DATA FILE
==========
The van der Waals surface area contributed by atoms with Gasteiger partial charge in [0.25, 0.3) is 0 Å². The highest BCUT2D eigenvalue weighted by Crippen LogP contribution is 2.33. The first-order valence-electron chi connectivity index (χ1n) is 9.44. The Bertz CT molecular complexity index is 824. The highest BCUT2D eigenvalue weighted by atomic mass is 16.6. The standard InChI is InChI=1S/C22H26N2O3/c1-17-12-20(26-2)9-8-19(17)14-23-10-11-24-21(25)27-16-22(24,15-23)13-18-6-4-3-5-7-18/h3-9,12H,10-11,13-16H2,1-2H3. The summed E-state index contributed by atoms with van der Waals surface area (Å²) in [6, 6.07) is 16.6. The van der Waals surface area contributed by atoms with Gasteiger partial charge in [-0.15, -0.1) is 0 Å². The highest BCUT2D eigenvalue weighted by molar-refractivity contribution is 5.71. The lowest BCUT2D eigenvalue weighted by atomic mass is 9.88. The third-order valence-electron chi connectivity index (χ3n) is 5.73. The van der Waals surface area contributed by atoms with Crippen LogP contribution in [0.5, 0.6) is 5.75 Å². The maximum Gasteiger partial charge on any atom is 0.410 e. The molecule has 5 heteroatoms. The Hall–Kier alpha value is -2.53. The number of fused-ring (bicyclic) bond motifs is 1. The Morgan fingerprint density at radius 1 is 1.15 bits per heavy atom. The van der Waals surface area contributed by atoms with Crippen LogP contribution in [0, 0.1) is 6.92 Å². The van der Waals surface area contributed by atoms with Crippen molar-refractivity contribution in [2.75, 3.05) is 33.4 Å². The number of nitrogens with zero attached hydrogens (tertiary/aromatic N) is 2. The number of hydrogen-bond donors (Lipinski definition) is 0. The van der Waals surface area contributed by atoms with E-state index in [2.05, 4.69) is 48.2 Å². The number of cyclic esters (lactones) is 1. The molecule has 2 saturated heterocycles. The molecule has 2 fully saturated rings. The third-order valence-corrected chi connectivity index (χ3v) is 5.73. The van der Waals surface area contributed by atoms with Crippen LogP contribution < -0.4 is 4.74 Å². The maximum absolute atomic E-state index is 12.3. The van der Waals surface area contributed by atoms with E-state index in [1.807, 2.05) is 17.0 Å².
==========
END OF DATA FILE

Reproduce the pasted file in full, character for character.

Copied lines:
The van der Waals surface area contributed by atoms with Gasteiger partial charge in [0.25, 0.3) is 0 Å². The highest BCUT2D eigenvalue weighted by Crippen LogP contribution is 2.33. The first-order valence-electron chi connectivity index (χ1n) is 9.44. The Bertz CT molecular complexity index is 824. The highest BCUT2D eigenvalue weighted by atomic mass is 16.6. The standard InChI is InChI=1S/C22H26N2O3/c1-17-12-20(26-2)9-8-19(17)14-23-10-11-24-21(25)27-16-22(24,15-23)13-18-6-4-3-5-7-18/h3-9,12H,10-11,13-16H2,1-2H3. The summed E-state index contributed by atoms with van der Waals surface area (Å²) in [6, 6.07) is 16.6. The van der Waals surface area contributed by atoms with Gasteiger partial charge in [-0.15, -0.1) is 0 Å². The highest BCUT2D eigenvalue weighted by molar-refractivity contribution is 5.71. The lowest BCUT2D eigenvalue weighted by atomic mass is 9.88. The third-order valence-electron chi connectivity index (χ3n) is 5.73. The van der Waals surface area contributed by atoms with Crippen LogP contribution in [0.5, 0.6) is 5.75 Å². The maximum Gasteiger partial charge on any atom is 0.410 e. The molecule has 5 heteroatoms. The Hall–Kier alpha value is -2.53. The number of fused-ring (bicyclic) bond motifs is 1. The Morgan fingerprint density at radius 1 is 1.15 bits per heavy atom. The van der Waals surface area contributed by atoms with Crippen LogP contribution in [0, 0.1) is 6.92 Å². The van der Waals surface area contributed by atoms with Crippen molar-refractivity contribution in [2.75, 3.05) is 33.4 Å². The number of nitrogens with zero attached hydrogens (tertiary/aromatic N) is 2. The number of hydrogen-bond donors (Lipinski definition) is 0. The van der Waals surface area contributed by atoms with E-state index in [2.05, 4.69) is 48.2 Å². The number of cyclic esters (lactones) is 1. The molecule has 2 saturated heterocycles. The molecule has 2 fully saturated rings. The third-order valence-corrected chi connectivity index (χ3v) is 5.73. The van der Waals surface area contributed by atoms with Crippen LogP contribution < -0.4 is 4.74 Å². The maximum absolute atomic E-state index is 12.3. The van der Waals surface area contributed by atoms with E-state index in [1.807, 2.05) is 17.0 Å².